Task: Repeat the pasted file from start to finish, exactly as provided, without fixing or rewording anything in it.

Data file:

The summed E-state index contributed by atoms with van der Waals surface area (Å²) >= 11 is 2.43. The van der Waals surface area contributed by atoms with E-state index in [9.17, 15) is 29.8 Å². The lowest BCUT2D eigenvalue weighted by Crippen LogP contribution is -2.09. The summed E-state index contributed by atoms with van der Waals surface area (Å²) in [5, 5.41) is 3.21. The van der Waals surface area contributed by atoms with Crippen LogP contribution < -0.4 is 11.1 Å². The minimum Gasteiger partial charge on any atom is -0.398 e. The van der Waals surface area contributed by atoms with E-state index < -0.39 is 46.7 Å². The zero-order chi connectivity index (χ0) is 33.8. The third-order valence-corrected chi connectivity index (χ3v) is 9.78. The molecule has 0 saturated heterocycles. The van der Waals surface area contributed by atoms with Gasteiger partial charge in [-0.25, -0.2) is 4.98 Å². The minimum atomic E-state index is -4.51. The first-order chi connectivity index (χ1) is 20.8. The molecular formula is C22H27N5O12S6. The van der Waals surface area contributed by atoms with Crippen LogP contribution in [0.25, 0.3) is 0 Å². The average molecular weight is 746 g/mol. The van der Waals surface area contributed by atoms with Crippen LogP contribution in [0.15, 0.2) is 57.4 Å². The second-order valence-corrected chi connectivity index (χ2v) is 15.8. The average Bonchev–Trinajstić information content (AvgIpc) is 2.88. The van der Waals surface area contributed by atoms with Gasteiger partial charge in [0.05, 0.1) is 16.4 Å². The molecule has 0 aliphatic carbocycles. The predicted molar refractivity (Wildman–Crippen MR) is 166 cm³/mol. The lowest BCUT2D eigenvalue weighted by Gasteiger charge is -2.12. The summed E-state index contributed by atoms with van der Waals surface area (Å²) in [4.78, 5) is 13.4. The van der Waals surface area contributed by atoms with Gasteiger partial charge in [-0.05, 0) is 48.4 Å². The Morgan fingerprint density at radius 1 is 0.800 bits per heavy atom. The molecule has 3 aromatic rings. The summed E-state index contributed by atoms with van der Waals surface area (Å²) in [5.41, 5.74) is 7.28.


The summed E-state index contributed by atoms with van der Waals surface area (Å²) >= 11 is 2.43. The van der Waals surface area contributed by atoms with E-state index in [9.17, 15) is 29.8 Å². The lowest BCUT2D eigenvalue weighted by Crippen LogP contribution is -2.09. The summed E-state index contributed by atoms with van der Waals surface area (Å²) in [5, 5.41) is 3.21. The van der Waals surface area contributed by atoms with Crippen LogP contribution < -0.4 is 11.1 Å². The minimum Gasteiger partial charge on any atom is -0.398 e. The van der Waals surface area contributed by atoms with E-state index < -0.39 is 46.7 Å². The zero-order chi connectivity index (χ0) is 33.8. The third-order valence-corrected chi connectivity index (χ3v) is 9.78. The molecule has 0 saturated heterocycles. The van der Waals surface area contributed by atoms with Gasteiger partial charge in [-0.25, -0.2) is 4.98 Å². The minimum atomic E-state index is -4.51. The first-order chi connectivity index (χ1) is 20.8. The molecular formula is C22H27N5O12S6. The van der Waals surface area contributed by atoms with Crippen LogP contribution in [0.25, 0.3) is 0 Å². The average molecular weight is 746 g/mol. The van der Waals surface area contributed by atoms with Crippen LogP contribution in [0.15, 0.2) is 57.4 Å². The second-order valence-corrected chi connectivity index (χ2v) is 15.8. The average Bonchev–Trinajstić information content (AvgIpc) is 2.88. The van der Waals surface area contributed by atoms with Gasteiger partial charge in [0.05, 0.1) is 16.4 Å². The molecule has 0 aliphatic carbocycles. The predicted molar refractivity (Wildman–Crippen MR) is 166 cm³/mol. The lowest BCUT2D eigenvalue weighted by Gasteiger charge is -2.12. The summed E-state index contributed by atoms with van der Waals surface area (Å²) in [4.78, 5) is 13.4. The van der Waals surface area contributed by atoms with Gasteiger partial charge in [-0.05, 0) is 48.4 Å². The Morgan fingerprint density at radius 1 is 0.800 bits per heavy atom. The molecule has 3 aromatic rings. The summed E-state index contributed by atoms with van der Waals surface area (Å²) in [5.41, 5.74) is 7.28.